I need an electrical outlet installed in our bathroom.
No, that’s a lie. My wife needs an electrical outlet installed in our bathroom. She wants a bidet and that requires a new electrical outlet. In our house, new electrical outlets fall on a Venn diagram of household duties within the set of things that the man takes care of. I’m the man.
But I don’t know how to put a new electrical outlet in the bathroom. I know the theory. There is an outlet facing the other way in an adjoining room, from which a man could run wires to a new outlet by the toilet. I would have to cut a hole in the bathroom wall, a tile-covered wall, and install some sort of electrical box. I don’t know how to cut that hole without shattering all the adjacent tiles. I don’t know how to install the box, take the measurements, or run the wire through the wall.
I watched YouTube videos. That didn’t help. I consulted with ChatGPT. It gave detailed instructions and convinced me I could never do it.
I have a guy coming over. I found him online. I’m hoping he can do it.
I feel like a failure as a man.
My father, rest his soul, could have done it. He could build or fix anything. He built a house once and lived in it with my mother for many years. When I was young, he hung out in the garage with his tools and built things. I wasn’t interested in what he was doing. I was indoors reading books. None of those books taught me how to install an electrical outlet in a bathroom.
I tried. As a boy, I bought a book about electricity. I had two books on how engines work. But I never joined him in the garage, which was a great disappointment to him and is today one of the great regrets of my life. Reading the books didn’t work. Even after reading the books, I couldn’t fix engines or install new electrical outlets.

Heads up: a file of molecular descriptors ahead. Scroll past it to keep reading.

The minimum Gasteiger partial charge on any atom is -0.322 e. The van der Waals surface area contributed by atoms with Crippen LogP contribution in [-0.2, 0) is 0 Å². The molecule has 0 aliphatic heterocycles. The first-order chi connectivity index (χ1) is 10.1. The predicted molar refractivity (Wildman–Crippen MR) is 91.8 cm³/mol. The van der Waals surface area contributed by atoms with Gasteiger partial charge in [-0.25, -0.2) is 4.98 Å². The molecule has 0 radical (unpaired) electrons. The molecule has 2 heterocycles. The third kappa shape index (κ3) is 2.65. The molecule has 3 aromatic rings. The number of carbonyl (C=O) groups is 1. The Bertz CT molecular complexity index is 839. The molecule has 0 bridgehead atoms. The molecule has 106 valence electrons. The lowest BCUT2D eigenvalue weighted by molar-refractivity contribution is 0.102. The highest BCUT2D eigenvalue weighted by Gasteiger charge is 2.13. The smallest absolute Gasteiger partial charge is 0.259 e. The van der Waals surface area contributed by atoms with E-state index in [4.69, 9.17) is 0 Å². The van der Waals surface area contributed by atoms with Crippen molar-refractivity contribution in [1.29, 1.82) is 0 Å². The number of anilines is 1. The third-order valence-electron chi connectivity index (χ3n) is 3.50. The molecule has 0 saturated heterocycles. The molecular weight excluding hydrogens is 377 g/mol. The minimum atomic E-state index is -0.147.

The handyman coming to my house appears to be about thirty-five years old. He is half my age, yet he can install a new outlet in a bathroom. I imagine he learned it by working with his father in their garage. So if his wife wanted a bidet, he wouldn’t be thrashing about on sketchy internet sites that promise to take the pain out of finding someone to do home repairs. He would go to the hardware store, come back with exactly the right things, and get the job done.
I have tried to do handyman things and failed.
I once did some plumbing underneath my kitchen sink. Later I went through a divorce and she got everything, including the kitchen sink. We had been apart for a while and she called me to tell me that my plumbing job beneath the sink had failed and she’d had to hire a real plumber to fix it. Just in case I had forgotten what a failure I was as a man.
I’m sure the handyman didn’t go to college to major in English and, when he couldn’t get a job, then go to law school so he could spend his days collecting fees for reading stuff and then telling people what he’d read.
That’s what I did. But now that I’m retired, I don’t even do that.
The handyman probably doesn’t write articles for Medium or mystery novels that no one reads. Nor does he want to. But I want to do what he does, and what my father did. I have the time and the desire, but it’s not in me.
I was a disappointment to my father. He never said that, but I felt it.
In his final years, he lived in a care center with my mother. He had never been a happy man, and he wasn’t happy in the care center either. I was once visiting and telling him about a case I was working on. His eyes lit up. He wanted to come to the courthouse and see me in court. I said that he could, but he lived far away and really couldn’t. I was glad. He expected to see a trial like they have on TV. But I’m not an actor and professional screenwriters did not write my lines. He would have been disappointed again. And even if he had seen me in court on a good day, I would not have been able to impress him the way I might if I’d been able to install an outlet in our bathroom.
Both my parents wanted me to earn a living with my mind, not my hands. They didn’t want to see my body broken by physical labor by the time I was fifty. I was an obedient child and did what they asked. Now, when I am in my seventies, I am thankful that I followed their advice. But I regret some roads not taken. One of those is the road that would have led me to being able to install a new electrical outlet in my bathroom so my wife can have a bidet.